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PostPosted: Mon Feb 13, 2017 2:10 pm    Post subject: Reply with quote

(it must be depressing to be an mpp in Wynne's government rate now , but this bad ? )

Ontario cabinet minister dealing with depression, steps aside

The Canadian Press

First posted: Monday, February 13, 2017 01:46 PM EST | Updated: Monday, February 13, 2017 01:50 PM EST

Ontario’s minister of northern development and mines says he is temporarily stepping aside as he deals with depression.

Michael Gravelle says in a statement that he has been “struggling with a feeling of uneasiness” that he hasn’t been able to shake and last year his doctor diagnosed him with depression.

He says since then he has dealt with it privately while maintaining his work, but it has become clear he needs to take time to properly address the illness.

Premier Kathleen Wynne says Municipal Affairs Minister Bill Mauro will temporarily take over at northern development and mines, while keeping his current responsibilities.

She says it takes great courage to speak publicly about mental health challenges and everyone at Queen’s Park is rooting for Gravelle.

He says while he understands the importance of talking openly about mental health, he is asking for privacy for now.


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PostPosted: Wed Feb 15, 2017 7:54 am    Post subject: Reply with quote

( wynne has found extra money to give to the teacher's just in time for the next election , well its true there may be labour peace in Ontario it came at a price and has jeopardised our future financial stability )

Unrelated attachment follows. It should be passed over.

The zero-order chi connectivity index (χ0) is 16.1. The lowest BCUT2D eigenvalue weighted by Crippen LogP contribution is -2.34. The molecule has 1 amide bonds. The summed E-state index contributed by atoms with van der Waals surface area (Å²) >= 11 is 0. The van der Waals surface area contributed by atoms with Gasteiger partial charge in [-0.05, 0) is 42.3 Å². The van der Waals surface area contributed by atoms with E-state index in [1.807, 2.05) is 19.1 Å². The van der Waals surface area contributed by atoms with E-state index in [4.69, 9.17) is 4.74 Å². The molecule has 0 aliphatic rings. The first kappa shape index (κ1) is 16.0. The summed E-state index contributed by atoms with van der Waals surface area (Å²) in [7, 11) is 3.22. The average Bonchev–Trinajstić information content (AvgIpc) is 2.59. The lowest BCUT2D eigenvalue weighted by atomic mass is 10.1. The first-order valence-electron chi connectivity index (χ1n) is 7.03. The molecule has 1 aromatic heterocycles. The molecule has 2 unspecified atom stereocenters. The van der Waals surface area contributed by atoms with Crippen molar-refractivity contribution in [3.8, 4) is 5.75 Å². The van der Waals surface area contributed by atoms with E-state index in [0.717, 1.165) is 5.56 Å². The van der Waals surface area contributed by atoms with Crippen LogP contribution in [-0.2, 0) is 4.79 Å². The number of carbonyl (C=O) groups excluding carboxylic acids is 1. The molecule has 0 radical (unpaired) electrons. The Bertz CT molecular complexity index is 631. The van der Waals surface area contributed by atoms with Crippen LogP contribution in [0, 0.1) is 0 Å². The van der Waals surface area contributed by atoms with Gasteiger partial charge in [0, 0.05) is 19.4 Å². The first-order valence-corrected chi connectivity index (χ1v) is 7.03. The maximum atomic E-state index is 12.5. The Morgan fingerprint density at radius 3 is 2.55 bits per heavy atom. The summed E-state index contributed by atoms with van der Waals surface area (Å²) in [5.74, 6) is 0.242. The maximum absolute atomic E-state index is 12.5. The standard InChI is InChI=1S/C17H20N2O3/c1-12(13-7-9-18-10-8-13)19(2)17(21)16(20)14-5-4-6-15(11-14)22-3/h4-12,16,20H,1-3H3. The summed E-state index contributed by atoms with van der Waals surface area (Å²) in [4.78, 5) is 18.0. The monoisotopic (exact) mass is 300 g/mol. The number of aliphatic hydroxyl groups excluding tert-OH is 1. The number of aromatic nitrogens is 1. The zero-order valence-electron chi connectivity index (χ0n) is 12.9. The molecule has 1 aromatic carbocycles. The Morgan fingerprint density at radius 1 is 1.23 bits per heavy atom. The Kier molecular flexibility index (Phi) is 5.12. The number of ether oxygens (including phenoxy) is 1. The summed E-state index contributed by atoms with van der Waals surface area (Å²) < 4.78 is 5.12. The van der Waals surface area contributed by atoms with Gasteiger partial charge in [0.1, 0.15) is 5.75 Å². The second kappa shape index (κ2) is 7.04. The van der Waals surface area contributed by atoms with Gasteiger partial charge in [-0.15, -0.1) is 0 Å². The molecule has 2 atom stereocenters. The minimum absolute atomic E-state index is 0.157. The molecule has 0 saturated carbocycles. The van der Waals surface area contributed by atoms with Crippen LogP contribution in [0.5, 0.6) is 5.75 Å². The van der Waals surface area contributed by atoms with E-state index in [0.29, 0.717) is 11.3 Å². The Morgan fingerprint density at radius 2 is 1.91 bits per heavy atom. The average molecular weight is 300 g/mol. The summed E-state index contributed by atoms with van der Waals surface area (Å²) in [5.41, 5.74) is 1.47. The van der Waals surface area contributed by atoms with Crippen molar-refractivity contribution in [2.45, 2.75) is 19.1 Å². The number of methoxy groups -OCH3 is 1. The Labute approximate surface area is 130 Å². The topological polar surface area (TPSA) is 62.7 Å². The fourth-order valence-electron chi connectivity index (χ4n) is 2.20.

Wynne pours cash on Ontario teachers

First posted: Tuesday, February 14, 2017 08:05 PM EST | Updated: Tuesday, February 14, 2017 09:32 PM EST

Liberal Premier Kathleen Wynne apparently has money to burn — our money — when it comes to compensating teachers. (THE CANADIAN PRESS/PHOTO)

Apparently Ontario’s finances are in such great shape that Premier Kathleen Wynne can afford to open up the spending spigots to buy peace with Ontario’s teacher unions in time for next year’s provincial election.

Last year, Wynne said she was prepared to loosen the government’s purse strings for all public sector workers, presumably because the Liberals have done such a great job of financial management.

As reported by the Toronto Sun’s Sue-Ann Levy, documents obtained by the Sun indicate the model, two-year contract extension Wynne is offering teachers to ensure labour peace safely beyond the spring, 2018 Ontario election, include a 4% pay hike, a 4% annual hike in benefits and a 0.5% lump sum payment for “supplies”.

Levy reported specifically on the hush hush, tentative deal reached between the Liberals and the Ontario English Catholic Teachers Association, in which teachers appear to be getting a 1.5% pay hike this September, a 0.5% lump sum payment for “supplies” in November, a 1% pay hike in September, 2018, a 1% pay hike in February 2019, a 0.5% pay hike in August, 2019 and a 4% annual increase in benefits.

That’s compared to their previous three-year deal in which their compensation was supposed to be “net zero” in terms of the overall contract, although those agreements also included raises, albeit less generous ones.

None of this is surprising given that the teacher unions have been staunch political allies of the Liberals ever since the 2003 election that began their ongoing 14-year dynasty.

This in a province that under the Liberals, is now the world’s most indebted sub-sovereign borrower, with a $300 billion provincial debt.

The Liberal-teacher alliance has been very expensive for taxpayers.